This is a sample of The Echidna newsletter sent out each weekday morning. To sign up for FREE, go to theechidna.com.au
They say all politics is local. They also say local government is where the rubber of services hits the road. Motorists who ventured into the regions this long weekend, especially in the south-eastern corner of the country, would have noticed after the months of rain there was plenty of rubber but not much left of the road.
So bad are the potholes in some places, so stretched the local councils in getting out to fix them, some individuals are doing it for themselves. Predictions of a third La Nina mean the roads, like inflation, are going to get worse before they get better. Enter the federal government. Back in the 1970s, the Whitlam government decided that in an increasingly complex world, councils needed direct financial help from the Commonwealth. It was an unsung reform.
The Fraser government set aside 2 per cent of Commonwealth tax revenue for local government. This was dropped back to 1 per cent by the Hawke government. A system of Financial Assistance Grants was established, which has hung around for 40 years. Trouble is in 2000 along came the GST, from which state governments received a share but poor old local government did not. This has meant the percentage of Commonwealth Tax Revenue directed to councils has been in steady decline ever since, during which time the cost of just everything has headed skyward.
New Local Government Minister Kristy McBain knows all about the challenges local councils face. As mayor of the Bega Valley Shire, she had to steer through some hefty and unpopular rate hikes while dealing with a succession of climate-fuelled disasters.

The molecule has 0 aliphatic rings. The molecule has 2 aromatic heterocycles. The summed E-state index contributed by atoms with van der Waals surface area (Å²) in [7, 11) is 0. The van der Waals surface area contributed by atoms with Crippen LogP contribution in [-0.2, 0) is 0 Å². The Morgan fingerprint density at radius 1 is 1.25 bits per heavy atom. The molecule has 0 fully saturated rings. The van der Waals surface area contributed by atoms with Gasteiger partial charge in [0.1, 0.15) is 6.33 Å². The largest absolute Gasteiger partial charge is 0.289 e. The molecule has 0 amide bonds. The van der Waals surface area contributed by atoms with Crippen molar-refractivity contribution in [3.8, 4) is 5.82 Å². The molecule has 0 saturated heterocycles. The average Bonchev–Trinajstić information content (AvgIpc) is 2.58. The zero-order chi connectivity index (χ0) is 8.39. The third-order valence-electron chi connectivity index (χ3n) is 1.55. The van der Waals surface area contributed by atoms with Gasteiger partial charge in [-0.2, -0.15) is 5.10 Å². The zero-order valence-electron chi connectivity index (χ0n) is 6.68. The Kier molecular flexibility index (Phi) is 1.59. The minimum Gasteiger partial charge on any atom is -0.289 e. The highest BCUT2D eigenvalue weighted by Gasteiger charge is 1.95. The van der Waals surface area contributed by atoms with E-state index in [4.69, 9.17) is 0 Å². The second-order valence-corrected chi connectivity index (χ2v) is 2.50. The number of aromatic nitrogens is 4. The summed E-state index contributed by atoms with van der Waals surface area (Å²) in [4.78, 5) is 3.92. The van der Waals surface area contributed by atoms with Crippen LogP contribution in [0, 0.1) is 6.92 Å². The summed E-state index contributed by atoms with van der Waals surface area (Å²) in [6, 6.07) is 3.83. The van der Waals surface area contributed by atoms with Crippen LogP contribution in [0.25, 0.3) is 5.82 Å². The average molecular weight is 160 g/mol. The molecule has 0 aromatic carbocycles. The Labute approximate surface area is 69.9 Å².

She is now responsible for delivering Labor's local government commitments, among them a $750 million extension to the Local Roads and Community Infrastructure Program and, more importantly, "fair increases" to the Financial Assistance Grants Program. "Fair" should take into account the ruination of local roads at the hands of La Nina.
Nothing quite infuriates like potholes. Councils tend to be the blame-hounds because they're the ones fixing them - only to see their work washed away in the next downpour. Reforming the system so councils have enough cash to fix their roads should be a priority for the new federal government.
After all, we all use local roads. And we vote.
HAVE YOUR SAY: What's the state of local roads where you live? Does our three-tiered system of government work when it comes to roads? Email us: email@example.com
SHARE THE LOVE: If you enjoy The Echidna, forward it to a friend so they can sign up, too.
IN CASE YOU MISSED IT:
- Caroline Kennedy, the daughter of the late President John F. Kennedy, has been sworn in as the US Ambassador to Australia. The author and lawyer succeeds Arthur Culvahouse, who left the position in early 2021, when former Republican president Donald Trump left office.
- Health authorities have warned that ecstasy pills with twice the average dose of MDMA are circulating in NSW. NSW Police recently seized the high-dose pills, which are pink, irregularly shaped and bear an Audi logo.